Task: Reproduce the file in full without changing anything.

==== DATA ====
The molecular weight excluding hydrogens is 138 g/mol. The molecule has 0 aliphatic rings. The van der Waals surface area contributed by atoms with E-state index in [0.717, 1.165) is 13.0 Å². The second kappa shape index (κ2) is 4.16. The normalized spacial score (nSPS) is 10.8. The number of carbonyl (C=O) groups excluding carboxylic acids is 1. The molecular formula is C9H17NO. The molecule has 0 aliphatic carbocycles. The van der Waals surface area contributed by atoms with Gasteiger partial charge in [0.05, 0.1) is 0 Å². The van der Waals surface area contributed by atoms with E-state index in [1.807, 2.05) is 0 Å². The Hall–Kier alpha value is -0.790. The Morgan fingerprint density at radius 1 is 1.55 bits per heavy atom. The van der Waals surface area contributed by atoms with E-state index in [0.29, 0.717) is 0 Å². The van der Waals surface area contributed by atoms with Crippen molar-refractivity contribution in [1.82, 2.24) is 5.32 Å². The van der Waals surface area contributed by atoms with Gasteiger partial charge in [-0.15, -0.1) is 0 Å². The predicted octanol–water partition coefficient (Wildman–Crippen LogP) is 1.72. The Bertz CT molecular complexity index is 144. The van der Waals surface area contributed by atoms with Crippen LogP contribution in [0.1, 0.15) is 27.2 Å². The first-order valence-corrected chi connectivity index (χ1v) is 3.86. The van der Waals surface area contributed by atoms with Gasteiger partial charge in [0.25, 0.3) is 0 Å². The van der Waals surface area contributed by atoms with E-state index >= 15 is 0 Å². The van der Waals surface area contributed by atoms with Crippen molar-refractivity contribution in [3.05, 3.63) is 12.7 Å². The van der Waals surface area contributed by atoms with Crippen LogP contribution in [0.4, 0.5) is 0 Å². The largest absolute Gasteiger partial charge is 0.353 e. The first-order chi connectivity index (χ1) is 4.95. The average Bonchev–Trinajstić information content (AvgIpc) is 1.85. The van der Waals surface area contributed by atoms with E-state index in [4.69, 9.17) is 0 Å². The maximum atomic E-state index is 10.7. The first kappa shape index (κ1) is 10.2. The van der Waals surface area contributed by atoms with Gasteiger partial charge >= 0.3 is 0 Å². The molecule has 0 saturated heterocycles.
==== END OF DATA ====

The molecular weight excluding hydrogens is 138 g/mol. The molecule has 0 aliphatic rings. The van der Waals surface area contributed by atoms with E-state index in [0.717, 1.165) is 13.0 Å². The second kappa shape index (κ2) is 4.16. The normalized spacial score (nSPS) is 10.8. The number of carbonyl (C=O) groups excluding carboxylic acids is 1. The molecular formula is C9H17NO. The molecule has 0 aliphatic carbocycles. The van der Waals surface area contributed by atoms with Gasteiger partial charge in [0.05, 0.1) is 0 Å². The van der Waals surface area contributed by atoms with E-state index in [1.807, 2.05) is 0 Å². The Hall–Kier alpha value is -0.790. The Morgan fingerprint density at radius 1 is 1.55 bits per heavy atom. The van der Waals surface area contributed by atoms with E-state index in [0.29, 0.717) is 0 Å². The van der Waals surface area contributed by atoms with Crippen molar-refractivity contribution in [1.82, 2.24) is 5.32 Å². The van der Waals surface area contributed by atoms with Gasteiger partial charge in [-0.15, -0.1) is 0 Å². The predicted octanol–water partition coefficient (Wildman–Crippen LogP) is 1.72. The Bertz CT molecular complexity index is 144. The van der Waals surface area contributed by atoms with Crippen LogP contribution in [0.1, 0.15) is 27.2 Å². The first-order valence-corrected chi connectivity index (χ1v) is 3.86. The van der Waals surface area contributed by atoms with Gasteiger partial charge in [0.25, 0.3) is 0 Å². The van der Waals surface area contributed by atoms with E-state index >= 15 is 0 Å². The van der Waals surface area contributed by atoms with Crippen molar-refractivity contribution in [3.05, 3.63) is 12.7 Å². The van der Waals surface area contributed by atoms with Crippen LogP contribution in [0.4, 0.5) is 0 Å². The largest absolute Gasteiger partial charge is 0.353 e. The first-order chi connectivity index (χ1) is 4.95. The average Bonchev–Trinajstić information content (AvgIpc) is 1.85. The van der Waals surface area contributed by atoms with E-state index in [4.69, 9.17) is 0 Å². The maximum atomic E-state index is 10.7. The first kappa shape index (κ1) is 10.2. The van der Waals surface area contributed by atoms with Gasteiger partial charge >= 0.3 is 0 Å². The molecule has 0 saturated heterocycles.